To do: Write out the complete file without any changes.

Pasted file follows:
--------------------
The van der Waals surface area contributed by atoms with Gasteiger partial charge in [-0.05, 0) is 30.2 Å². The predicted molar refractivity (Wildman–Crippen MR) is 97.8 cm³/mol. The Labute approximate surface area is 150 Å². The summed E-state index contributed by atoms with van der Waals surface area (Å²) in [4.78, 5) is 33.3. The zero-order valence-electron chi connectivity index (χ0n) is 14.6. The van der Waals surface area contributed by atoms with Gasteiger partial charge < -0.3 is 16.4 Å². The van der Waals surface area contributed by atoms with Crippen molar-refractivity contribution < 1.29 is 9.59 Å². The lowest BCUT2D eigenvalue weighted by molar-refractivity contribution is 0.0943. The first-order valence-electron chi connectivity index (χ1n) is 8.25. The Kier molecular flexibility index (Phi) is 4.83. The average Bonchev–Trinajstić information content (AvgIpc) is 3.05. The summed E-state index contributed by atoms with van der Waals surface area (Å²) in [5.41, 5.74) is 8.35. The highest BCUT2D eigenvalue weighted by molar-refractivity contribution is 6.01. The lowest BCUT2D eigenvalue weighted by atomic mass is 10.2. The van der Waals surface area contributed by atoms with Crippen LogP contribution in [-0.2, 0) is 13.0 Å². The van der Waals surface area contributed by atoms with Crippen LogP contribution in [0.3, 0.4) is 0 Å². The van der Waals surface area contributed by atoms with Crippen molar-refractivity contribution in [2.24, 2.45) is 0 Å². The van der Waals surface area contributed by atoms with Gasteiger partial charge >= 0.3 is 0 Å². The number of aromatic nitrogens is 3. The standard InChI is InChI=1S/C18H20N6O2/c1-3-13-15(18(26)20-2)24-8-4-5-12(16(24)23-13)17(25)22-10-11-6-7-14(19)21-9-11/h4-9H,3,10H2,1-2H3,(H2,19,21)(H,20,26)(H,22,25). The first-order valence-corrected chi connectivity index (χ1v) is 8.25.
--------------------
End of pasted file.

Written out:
The van der Waals surface area contributed by atoms with Gasteiger partial charge in [-0.05, 0) is 30.2 Å². The predicted molar refractivity (Wildman–Crippen MR) is 97.8 cm³/mol. The Labute approximate surface area is 150 Å². The summed E-state index contributed by atoms with van der Waals surface area (Å²) in [4.78, 5) is 33.3. The zero-order valence-electron chi connectivity index (χ0n) is 14.6. The van der Waals surface area contributed by atoms with Gasteiger partial charge < -0.3 is 16.4 Å². The van der Waals surface area contributed by atoms with Crippen molar-refractivity contribution < 1.29 is 9.59 Å². The lowest BCUT2D eigenvalue weighted by molar-refractivity contribution is 0.0943. The first-order valence-electron chi connectivity index (χ1n) is 8.25. The Kier molecular flexibility index (Phi) is 4.83. The average Bonchev–Trinajstić information content (AvgIpc) is 3.05. The summed E-state index contributed by atoms with van der Waals surface area (Å²) in [5.41, 5.74) is 8.35. The highest BCUT2D eigenvalue weighted by molar-refractivity contribution is 6.01. The lowest BCUT2D eigenvalue weighted by atomic mass is 10.2. The van der Waals surface area contributed by atoms with Crippen LogP contribution in [-0.2, 0) is 13.0 Å². The van der Waals surface area contributed by atoms with Crippen LogP contribution in [0.3, 0.4) is 0 Å². The van der Waals surface area contributed by atoms with Crippen molar-refractivity contribution in [2.24, 2.45) is 0 Å². The van der Waals surface area contributed by atoms with Gasteiger partial charge >= 0.3 is 0 Å². The number of aromatic nitrogens is 3. The standard InChI is InChI=1S/C18H20N6O2/c1-3-13-15(18(26)20-2)24-8-4-5-12(16(24)23-13)17(25)22-10-11-6-7-14(19)21-9-11/h4-9H,3,10H2,1-2H3,(H2,19,21)(H,20,26)(H,22,25). The first-order valence-corrected chi connectivity index (χ1v) is 8.25.